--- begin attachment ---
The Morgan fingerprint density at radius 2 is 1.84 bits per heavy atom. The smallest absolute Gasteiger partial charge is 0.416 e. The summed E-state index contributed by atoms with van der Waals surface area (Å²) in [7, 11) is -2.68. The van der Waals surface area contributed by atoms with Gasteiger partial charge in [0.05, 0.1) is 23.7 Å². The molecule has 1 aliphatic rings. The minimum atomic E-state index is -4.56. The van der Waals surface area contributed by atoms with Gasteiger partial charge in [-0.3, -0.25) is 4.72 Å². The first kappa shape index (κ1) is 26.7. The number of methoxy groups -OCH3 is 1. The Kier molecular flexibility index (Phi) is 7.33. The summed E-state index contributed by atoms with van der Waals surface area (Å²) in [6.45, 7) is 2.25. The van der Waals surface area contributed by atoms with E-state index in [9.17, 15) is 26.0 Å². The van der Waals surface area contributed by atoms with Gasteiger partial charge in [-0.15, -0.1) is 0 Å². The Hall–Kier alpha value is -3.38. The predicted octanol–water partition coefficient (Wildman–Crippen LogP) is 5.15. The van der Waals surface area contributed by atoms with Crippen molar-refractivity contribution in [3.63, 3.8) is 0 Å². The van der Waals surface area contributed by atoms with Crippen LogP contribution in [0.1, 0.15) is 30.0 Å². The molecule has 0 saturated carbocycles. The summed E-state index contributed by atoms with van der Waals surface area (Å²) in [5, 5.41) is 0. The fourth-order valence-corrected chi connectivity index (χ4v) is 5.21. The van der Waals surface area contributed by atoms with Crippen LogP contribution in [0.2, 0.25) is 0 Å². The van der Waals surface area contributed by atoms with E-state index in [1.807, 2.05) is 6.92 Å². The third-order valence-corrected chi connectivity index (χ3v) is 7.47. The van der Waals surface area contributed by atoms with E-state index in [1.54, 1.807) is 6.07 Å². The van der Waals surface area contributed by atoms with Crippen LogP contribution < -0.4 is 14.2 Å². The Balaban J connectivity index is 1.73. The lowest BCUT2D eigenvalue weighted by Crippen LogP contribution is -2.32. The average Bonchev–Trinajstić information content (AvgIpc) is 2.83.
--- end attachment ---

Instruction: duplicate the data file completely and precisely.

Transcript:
The Morgan fingerprint density at radius 2 is 1.84 bits per heavy atom. The smallest absolute Gasteiger partial charge is 0.416 e. The summed E-state index contributed by atoms with van der Waals surface area (Å²) in [7, 11) is -2.68. The van der Waals surface area contributed by atoms with Gasteiger partial charge in [0.05, 0.1) is 23.7 Å². The molecule has 1 aliphatic rings. The minimum atomic E-state index is -4.56. The van der Waals surface area contributed by atoms with Gasteiger partial charge in [-0.3, -0.25) is 4.72 Å². The first kappa shape index (κ1) is 26.7. The number of methoxy groups -OCH3 is 1. The Kier molecular flexibility index (Phi) is 7.33. The summed E-state index contributed by atoms with van der Waals surface area (Å²) in [6.45, 7) is 2.25. The van der Waals surface area contributed by atoms with E-state index in [9.17, 15) is 26.0 Å². The van der Waals surface area contributed by atoms with Gasteiger partial charge in [-0.15, -0.1) is 0 Å². The Hall–Kier alpha value is -3.38. The predicted octanol–water partition coefficient (Wildman–Crippen LogP) is 5.15. The van der Waals surface area contributed by atoms with Crippen molar-refractivity contribution in [3.63, 3.8) is 0 Å². The van der Waals surface area contributed by atoms with Crippen LogP contribution in [0.1, 0.15) is 30.0 Å². The molecule has 0 saturated carbocycles. The summed E-state index contributed by atoms with van der Waals surface area (Å²) in [5, 5.41) is 0. The fourth-order valence-corrected chi connectivity index (χ4v) is 5.21. The van der Waals surface area contributed by atoms with Crippen LogP contribution in [0.2, 0.25) is 0 Å². The van der Waals surface area contributed by atoms with E-state index in [1.807, 2.05) is 6.92 Å². The third-order valence-corrected chi connectivity index (χ3v) is 7.47. The van der Waals surface area contributed by atoms with E-state index in [1.54, 1.807) is 6.07 Å². The van der Waals surface area contributed by atoms with Crippen LogP contribution < -0.4 is 14.2 Å². The Balaban J connectivity index is 1.73. The lowest BCUT2D eigenvalue weighted by Crippen LogP contribution is -2.32. The average Bonchev–Trinajstić information content (AvgIpc) is 2.83.